30. Determine the string location, then mark a pilot hole for the screw. 31. Use a stand-off to set the string tree height. If the slots are cut correctly, you only need to apply gentle downward pressure on the strings.

Add String Trees
Once the guitar is strung and the nut is slotted, it’s time to install the string trees.

  1. Suspend the string tree over its corresponding pair of strings to determine where you want to position it (Photo 30). Typically, it’s midway between the tuner post and the nut.
  2. With a sharp-tipped tool, mark a pilot hole, countersink it, and drill the screw hole. Follow the procedures you used for drilling holes for the tuner mounting screws. Remember to measure screw depth and mark your drill bit so you don’t go too far into the headstock.
  3. Set string tree height. String trees only need to apply enough downward pressure to keep the high strings firmly in their slots as they stretch back toward the tuners. Stand-offs—washer-like cylinders that fit between the tree and the headstock—of different heights allow you to precisely adjust a tree’s downward pressure. To get the height I wanted, I clipped a brass ball-end from a bass string in half and use this as a stand-off (Photo 31).

Tip: Some necks require a pair of string trees—one on strings 1 and 2, and a second on strings 3 and 4—to keep the strings from buzzing in their slots. Other necks only need a tree on the top two strings. A sitar-like buzz or lack of sustain when you play an open string can indicate the need for a string tree.


32. Adjust pickup height to maintain a good balance between the neck, middle, and bridge settings. Because a baritone has thicker bass strings than a regular guitar, you may wind up with a larger gap between lower strings and the pickups than you’re used to. 33. When adjusting intonation, always slacken a string before moving its saddle forward or backward. You don’t want to fight string tension with your screwdriver—it’s bad for the hardware and you risk slipping off the screw and nicking your guitar’s finish.

Final Setup
With the neck, tuners, nut, and string trees installed, it’s time to make the final adjustments and fine-tune the guitar’s playability. Here’s the correct order for a setup:

  1. Tune to pitch. In this case, the owner’s preferred baritone tuning is B–E–A– D–F#–B, low to high.
  2. Adjust the truss rod, if necessary. After the strings have been tuned to pitch for a while, a truss rod may require one more adjustment.
  3. Adjust the height of the bridge saddles. Set the action based on the guitar’s original measurements, while taking into account the new, heavier baritone strings. The saddles should curve in an arc that mirrors the fretboard radius.
  4. Adjust the action at the string nut. You may have gotten it just right when you cut the nut slots, but it’s worth checking again. Sometimes a stroke or two with the nut file can settle a string in a perfect arc with its neighbors.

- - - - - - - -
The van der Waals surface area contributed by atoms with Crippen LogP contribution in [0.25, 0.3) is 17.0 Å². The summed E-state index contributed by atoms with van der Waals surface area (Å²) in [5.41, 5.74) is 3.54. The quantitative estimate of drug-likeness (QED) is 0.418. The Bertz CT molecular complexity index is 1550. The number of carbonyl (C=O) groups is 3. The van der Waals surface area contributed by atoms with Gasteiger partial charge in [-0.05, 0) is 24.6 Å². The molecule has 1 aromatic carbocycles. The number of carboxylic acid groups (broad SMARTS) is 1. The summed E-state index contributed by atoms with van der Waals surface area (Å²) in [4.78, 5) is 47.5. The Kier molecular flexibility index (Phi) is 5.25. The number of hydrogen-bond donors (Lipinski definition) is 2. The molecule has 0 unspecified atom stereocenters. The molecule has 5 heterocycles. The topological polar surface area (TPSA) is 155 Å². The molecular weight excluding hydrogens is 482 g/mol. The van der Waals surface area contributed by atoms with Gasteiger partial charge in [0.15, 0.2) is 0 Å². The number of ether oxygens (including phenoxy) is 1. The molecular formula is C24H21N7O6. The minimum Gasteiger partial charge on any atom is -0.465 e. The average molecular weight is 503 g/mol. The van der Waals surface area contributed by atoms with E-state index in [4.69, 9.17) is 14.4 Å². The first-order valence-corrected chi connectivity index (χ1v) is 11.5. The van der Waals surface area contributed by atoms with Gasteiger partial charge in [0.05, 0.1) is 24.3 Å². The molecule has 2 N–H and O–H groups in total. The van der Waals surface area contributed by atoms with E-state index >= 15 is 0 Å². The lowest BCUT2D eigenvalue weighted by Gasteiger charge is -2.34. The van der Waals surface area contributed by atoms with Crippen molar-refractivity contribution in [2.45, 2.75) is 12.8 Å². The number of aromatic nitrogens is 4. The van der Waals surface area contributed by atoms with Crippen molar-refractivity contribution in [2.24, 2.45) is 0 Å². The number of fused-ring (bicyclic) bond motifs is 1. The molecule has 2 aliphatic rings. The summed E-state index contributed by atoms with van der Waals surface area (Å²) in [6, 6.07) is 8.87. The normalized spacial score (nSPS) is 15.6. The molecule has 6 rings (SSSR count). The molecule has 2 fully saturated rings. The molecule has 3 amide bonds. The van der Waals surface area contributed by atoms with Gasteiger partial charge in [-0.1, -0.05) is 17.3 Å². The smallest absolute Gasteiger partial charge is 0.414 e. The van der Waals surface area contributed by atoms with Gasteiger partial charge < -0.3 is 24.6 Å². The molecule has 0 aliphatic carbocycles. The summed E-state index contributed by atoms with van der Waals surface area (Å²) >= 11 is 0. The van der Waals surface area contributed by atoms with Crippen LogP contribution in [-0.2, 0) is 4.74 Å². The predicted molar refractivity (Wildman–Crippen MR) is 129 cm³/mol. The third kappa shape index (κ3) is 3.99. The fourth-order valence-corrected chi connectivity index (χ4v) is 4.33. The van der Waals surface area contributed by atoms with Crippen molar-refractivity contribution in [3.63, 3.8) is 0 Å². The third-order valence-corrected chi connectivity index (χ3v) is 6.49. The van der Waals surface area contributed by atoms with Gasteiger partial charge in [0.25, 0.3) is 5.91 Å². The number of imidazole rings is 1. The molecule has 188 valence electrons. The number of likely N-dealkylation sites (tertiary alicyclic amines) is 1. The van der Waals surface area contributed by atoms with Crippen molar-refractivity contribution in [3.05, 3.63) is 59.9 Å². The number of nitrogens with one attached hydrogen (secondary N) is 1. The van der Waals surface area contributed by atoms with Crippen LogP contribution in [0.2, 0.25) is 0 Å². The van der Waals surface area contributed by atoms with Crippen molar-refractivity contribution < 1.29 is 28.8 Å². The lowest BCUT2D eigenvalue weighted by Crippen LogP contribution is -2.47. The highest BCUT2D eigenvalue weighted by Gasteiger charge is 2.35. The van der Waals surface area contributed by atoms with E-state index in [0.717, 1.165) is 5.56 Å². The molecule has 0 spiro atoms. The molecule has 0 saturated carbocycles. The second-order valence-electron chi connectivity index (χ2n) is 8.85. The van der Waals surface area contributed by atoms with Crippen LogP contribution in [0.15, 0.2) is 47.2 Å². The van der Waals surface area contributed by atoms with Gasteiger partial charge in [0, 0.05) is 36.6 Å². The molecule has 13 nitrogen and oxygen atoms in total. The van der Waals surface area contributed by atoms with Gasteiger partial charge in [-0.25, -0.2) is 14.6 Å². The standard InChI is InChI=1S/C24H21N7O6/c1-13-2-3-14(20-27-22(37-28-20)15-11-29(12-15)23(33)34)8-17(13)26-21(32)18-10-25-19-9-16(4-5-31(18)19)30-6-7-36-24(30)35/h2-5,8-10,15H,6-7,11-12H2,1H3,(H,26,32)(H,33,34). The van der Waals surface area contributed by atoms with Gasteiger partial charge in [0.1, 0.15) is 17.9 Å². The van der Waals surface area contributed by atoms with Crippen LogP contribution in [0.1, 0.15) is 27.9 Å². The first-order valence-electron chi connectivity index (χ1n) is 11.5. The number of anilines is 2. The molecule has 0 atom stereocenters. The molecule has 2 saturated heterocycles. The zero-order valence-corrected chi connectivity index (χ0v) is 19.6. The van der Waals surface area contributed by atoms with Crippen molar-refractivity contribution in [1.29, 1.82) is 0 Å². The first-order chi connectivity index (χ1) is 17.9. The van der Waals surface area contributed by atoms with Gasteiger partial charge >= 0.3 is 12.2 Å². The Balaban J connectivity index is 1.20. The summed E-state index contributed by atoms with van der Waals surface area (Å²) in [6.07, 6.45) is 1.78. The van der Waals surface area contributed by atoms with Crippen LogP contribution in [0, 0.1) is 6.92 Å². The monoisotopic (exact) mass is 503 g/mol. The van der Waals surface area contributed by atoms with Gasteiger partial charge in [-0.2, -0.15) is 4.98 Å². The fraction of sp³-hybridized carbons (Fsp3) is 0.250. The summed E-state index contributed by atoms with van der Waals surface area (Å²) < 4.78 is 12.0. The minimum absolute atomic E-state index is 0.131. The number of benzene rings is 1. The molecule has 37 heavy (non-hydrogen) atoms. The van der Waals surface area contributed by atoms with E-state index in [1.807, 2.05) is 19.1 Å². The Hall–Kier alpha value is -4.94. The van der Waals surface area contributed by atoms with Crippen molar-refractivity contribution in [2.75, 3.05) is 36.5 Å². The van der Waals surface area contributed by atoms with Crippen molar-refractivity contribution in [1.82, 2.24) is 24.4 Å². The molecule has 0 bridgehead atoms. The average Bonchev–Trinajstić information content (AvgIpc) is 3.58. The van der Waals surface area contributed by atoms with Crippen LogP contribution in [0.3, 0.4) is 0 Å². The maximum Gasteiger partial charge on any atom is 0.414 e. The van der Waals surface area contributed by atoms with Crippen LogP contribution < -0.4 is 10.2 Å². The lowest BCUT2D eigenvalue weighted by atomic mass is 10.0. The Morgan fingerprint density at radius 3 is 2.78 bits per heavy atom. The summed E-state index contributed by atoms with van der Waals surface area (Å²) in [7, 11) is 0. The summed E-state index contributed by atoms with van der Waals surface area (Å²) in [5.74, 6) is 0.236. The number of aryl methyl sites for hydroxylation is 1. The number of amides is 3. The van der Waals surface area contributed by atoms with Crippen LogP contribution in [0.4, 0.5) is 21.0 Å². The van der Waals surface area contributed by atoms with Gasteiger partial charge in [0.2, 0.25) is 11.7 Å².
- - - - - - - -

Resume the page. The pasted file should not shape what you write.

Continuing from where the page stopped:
5. Adjust pickup height (Photo 32). It’s imperative that the pickups are set to the correct height. Well-adjusted pickups deliver a consistent volume as you switch between pickup positions.
  6. Tip: When you raise pickups too close to the strings—especially Fender-style single-coils with barrel-magnet pole pieces—the magnetic pull can interfere with a string’s vibrations and cause tuning problems. For vintage-style Tele pickups, Fender recommends a 6/64" space between the 6th string and its pole piece, and a 5/64" gap for the 1st string. Use this as a starting point, and then finetune the distance by ear.

  7. Adjust intonation (Photo 33). This final part of the setup process involves moving the saddles either toward or away from the neck. With an electronic tuner, bring each string to pitch. Starting with the 1st string, play the 12th-fret harmonic and then fret the same note. If the fretted note is sharp, move the saddle away from the neck. Conversely, if the fretted note is flat, move the saddle toward the neck. Make small adjustments and retune each time you do. Repeat this process until the 12th-fret harmonics and fretted notes match on all six strings.

Tip: Many Tele fanatics insist that, although a vintage 3-saddle bridge doesn’t intonate as well as a fully adjustable 6-saddle version, the vintage design offers more volume and sonic girth. To intonate a 3-saddle bridge, the trick is to find the saddle location that offers the best compromise for each pair of strings. For even better results, you can buy pre-compensated brass saddles that make it much easier to intonate a 3-saddle Tele bridge.

Out the Door
Compared to other baritone conversions I’ve done in the past, this one was hassle-free. Kudos to Warmoth—they built an excellent neck for this conversion and made my job easy. I was able to avoid any dreaded irreversible modifications, and the owner was thrilled with his new, deep-twanging baritone Tele.